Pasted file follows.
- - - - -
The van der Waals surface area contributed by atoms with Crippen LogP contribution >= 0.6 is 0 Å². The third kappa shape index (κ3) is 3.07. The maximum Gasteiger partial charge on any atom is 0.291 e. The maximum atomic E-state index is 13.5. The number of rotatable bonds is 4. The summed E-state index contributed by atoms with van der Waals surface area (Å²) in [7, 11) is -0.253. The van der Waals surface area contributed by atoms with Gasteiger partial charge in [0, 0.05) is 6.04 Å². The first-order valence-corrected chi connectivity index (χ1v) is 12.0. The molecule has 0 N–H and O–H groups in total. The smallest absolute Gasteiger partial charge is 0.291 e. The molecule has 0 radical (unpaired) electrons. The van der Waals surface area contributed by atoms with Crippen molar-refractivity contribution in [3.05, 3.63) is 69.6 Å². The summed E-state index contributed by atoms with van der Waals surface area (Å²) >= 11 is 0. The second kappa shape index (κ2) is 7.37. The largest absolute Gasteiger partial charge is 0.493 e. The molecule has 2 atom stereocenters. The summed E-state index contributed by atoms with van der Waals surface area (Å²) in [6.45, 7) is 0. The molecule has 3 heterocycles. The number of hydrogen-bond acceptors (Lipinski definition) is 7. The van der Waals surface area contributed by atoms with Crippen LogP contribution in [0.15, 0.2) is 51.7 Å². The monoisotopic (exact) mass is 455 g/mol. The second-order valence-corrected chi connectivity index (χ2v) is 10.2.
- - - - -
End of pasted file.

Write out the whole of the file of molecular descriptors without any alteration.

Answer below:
The van der Waals surface area contributed by atoms with Crippen LogP contribution >= 0.6 is 0 Å². The third kappa shape index (κ3) is 3.07. The maximum Gasteiger partial charge on any atom is 0.291 e. The maximum atomic E-state index is 13.5. The number of rotatable bonds is 4. The summed E-state index contributed by atoms with van der Waals surface area (Å²) in [7, 11) is -0.253. The van der Waals surface area contributed by atoms with Gasteiger partial charge in [0, 0.05) is 6.04 Å². The first-order valence-corrected chi connectivity index (χ1v) is 12.0. The molecule has 0 N–H and O–H groups in total. The smallest absolute Gasteiger partial charge is 0.291 e. The molecule has 0 radical (unpaired) electrons. The van der Waals surface area contributed by atoms with Crippen molar-refractivity contribution in [3.05, 3.63) is 69.6 Å². The summed E-state index contributed by atoms with van der Waals surface area (Å²) >= 11 is 0. The second kappa shape index (κ2) is 7.37. The largest absolute Gasteiger partial charge is 0.493 e. The molecule has 2 atom stereocenters. The summed E-state index contributed by atoms with van der Waals surface area (Å²) in [6.45, 7) is 0. The molecule has 3 heterocycles. The number of hydrogen-bond acceptors (Lipinski definition) is 7. The van der Waals surface area contributed by atoms with Crippen LogP contribution in [0.15, 0.2) is 51.7 Å². The monoisotopic (exact) mass is 455 g/mol. The second-order valence-corrected chi connectivity index (χ2v) is 10.2.